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Wednesday, November 7, 2012

More on Berman

Making the doctorate shorter is fine, but the real solution is to offer fewer doctorates to adjust supply to demand. If there are not enough jobs for PhDs in English or German, having a shorter time-to-degree isn't going to do anything at all to address this problem. (There are too many attorneys, with a 3-year degree. Making attorneys study two years instead will do nothing to resolve this problem.) I am in a field where there are still jobs for PhDs, and our PhDs at Kansas finish in 5 or 6 years.

Having two kinds of doctorate degrees would just make one the "real" PhD and the other the inferior one. Nobody is fooled by a school administrator who has a DocEd. I don't consider somebody like that equivalent to me. We already have a degree for people who don't want a PhD. It is called an M.A.

If time to degree is the issue, then address THAT issue. You might only accept students who have adequate preparation, for example. Then there would be no time for remedial work in the Doctoral Program. A student wanting a PhD in Spanish whose Spanish is not very good? Too bad. A budding literary critic who hasn't read enough literature. Too bad. Some people like graduate school and want to hang around longer. You could kick them out faster. But

I finished my degree at age 28. I was barely old enough to be a scholar at all. Unless you are a whole lot smarter and more precocious than I was, I don't think it is so bad to be 32 and a recently graduated PhD. If I had finished in four years, at age 25, I would have been way too young to be a college professor.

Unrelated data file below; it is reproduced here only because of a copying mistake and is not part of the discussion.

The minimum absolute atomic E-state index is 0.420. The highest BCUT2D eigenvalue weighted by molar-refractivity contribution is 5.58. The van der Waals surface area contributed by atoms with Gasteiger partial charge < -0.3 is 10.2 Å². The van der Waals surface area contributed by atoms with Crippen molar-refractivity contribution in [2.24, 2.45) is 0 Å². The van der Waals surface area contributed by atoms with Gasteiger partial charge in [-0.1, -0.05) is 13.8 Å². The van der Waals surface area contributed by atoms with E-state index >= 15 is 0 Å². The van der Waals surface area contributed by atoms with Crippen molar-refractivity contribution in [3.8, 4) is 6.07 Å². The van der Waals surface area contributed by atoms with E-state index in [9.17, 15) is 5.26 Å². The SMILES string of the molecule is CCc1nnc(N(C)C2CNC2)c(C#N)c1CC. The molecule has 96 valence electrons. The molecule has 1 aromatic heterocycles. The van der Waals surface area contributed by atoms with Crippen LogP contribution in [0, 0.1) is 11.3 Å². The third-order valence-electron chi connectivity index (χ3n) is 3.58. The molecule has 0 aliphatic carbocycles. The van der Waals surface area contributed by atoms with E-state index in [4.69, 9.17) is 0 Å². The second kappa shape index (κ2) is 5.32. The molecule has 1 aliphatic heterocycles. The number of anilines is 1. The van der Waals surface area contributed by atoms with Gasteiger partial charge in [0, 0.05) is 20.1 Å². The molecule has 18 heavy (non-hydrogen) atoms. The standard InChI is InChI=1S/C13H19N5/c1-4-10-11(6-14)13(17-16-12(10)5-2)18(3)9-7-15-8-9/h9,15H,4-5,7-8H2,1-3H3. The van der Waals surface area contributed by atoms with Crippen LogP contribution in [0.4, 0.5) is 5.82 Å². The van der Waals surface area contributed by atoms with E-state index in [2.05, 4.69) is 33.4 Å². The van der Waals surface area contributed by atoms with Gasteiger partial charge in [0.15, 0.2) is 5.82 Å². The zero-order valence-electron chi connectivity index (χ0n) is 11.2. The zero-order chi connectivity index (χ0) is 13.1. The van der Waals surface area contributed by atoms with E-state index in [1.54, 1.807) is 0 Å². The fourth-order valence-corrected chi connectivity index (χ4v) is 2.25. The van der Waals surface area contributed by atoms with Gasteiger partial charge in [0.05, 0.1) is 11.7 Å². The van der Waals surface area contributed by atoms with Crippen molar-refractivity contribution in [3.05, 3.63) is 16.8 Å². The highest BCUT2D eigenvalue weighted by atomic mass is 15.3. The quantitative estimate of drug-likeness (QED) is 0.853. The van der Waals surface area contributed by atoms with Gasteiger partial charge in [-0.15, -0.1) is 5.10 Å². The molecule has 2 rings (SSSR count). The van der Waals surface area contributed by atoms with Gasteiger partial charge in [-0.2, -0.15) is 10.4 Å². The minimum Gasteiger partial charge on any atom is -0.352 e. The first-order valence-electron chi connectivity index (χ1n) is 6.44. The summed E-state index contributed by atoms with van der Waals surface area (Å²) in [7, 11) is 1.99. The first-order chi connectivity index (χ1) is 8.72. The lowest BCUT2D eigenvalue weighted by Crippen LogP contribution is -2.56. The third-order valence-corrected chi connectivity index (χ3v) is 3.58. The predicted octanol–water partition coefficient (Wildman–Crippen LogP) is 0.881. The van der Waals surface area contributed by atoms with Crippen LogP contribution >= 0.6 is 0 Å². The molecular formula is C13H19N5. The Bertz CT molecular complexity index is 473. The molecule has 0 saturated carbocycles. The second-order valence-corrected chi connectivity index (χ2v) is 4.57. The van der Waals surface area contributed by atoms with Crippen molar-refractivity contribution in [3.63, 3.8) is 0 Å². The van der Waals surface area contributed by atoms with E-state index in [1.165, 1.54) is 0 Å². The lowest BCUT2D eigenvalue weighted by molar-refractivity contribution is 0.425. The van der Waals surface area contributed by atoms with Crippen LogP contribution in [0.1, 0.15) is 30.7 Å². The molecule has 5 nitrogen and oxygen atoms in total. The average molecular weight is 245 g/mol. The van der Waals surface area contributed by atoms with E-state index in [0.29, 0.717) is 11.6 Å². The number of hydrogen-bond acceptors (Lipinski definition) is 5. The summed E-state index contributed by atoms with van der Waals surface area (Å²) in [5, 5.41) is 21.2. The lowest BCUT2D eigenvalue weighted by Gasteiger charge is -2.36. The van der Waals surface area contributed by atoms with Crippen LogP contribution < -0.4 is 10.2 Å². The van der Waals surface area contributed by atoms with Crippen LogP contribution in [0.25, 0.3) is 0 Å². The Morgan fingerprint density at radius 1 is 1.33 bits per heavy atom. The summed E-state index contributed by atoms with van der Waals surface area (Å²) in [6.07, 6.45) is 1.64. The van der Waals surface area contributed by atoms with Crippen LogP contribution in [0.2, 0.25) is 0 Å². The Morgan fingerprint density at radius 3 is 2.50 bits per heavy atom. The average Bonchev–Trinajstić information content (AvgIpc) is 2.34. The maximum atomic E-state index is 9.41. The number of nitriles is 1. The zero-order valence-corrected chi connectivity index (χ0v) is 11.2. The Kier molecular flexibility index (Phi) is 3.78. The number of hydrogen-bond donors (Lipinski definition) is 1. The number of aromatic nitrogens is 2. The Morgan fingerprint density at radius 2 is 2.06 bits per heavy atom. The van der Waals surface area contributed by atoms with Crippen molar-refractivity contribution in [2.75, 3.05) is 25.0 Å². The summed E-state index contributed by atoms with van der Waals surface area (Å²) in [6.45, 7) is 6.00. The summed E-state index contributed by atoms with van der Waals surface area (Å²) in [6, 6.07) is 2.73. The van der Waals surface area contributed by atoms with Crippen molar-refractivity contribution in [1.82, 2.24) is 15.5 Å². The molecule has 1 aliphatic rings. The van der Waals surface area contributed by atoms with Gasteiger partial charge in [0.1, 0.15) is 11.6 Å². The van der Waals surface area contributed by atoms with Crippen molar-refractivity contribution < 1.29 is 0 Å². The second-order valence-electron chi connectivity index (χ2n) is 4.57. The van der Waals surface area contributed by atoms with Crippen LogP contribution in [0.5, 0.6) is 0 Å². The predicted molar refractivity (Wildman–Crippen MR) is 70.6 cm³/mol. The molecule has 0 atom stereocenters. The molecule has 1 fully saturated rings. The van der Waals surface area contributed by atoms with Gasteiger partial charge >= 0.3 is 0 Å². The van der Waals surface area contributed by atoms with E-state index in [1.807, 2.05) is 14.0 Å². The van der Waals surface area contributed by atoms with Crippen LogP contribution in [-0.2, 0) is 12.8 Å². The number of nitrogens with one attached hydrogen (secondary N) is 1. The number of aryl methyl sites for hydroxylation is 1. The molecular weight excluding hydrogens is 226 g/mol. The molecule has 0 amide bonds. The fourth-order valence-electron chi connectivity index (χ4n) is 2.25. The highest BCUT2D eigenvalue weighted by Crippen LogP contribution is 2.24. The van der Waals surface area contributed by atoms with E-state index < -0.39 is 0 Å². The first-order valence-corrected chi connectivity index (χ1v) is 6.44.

Let's stop dumbing down our profession. Let's start the stopping by opposing the vile proposals of Berman and his ilk.


profacero said...

My illumination for the day is that in fact most people do not do the PhD to do reserach but to "teach college."

(I have come to this conclusion because it explains why people are so research avoidant and also why we advise them to go anywhere and take any teaching job.)

I think Berman's scheme is to give PhDs to the people who would have MAs and then put them in those teaching intensive assistant professorships.

If you follow out the implications it is ultimately a way of ruining the whole profession, yes.

(I am disgusted with everything because of having to deal daily with so many people with precisly the kind of background he recommends. It is not at all fun.)

Jonathan said...

I'm glad you agree. It confirms my intuition and experience.

Thomas said...

As I point out last year when you went at Berman, it's ironic that at the very same time the MLA is rethinking doctoral education in the humanities as a kind of professional training program, the business schools are rethinking their undergraduate programs on a liberal arts model.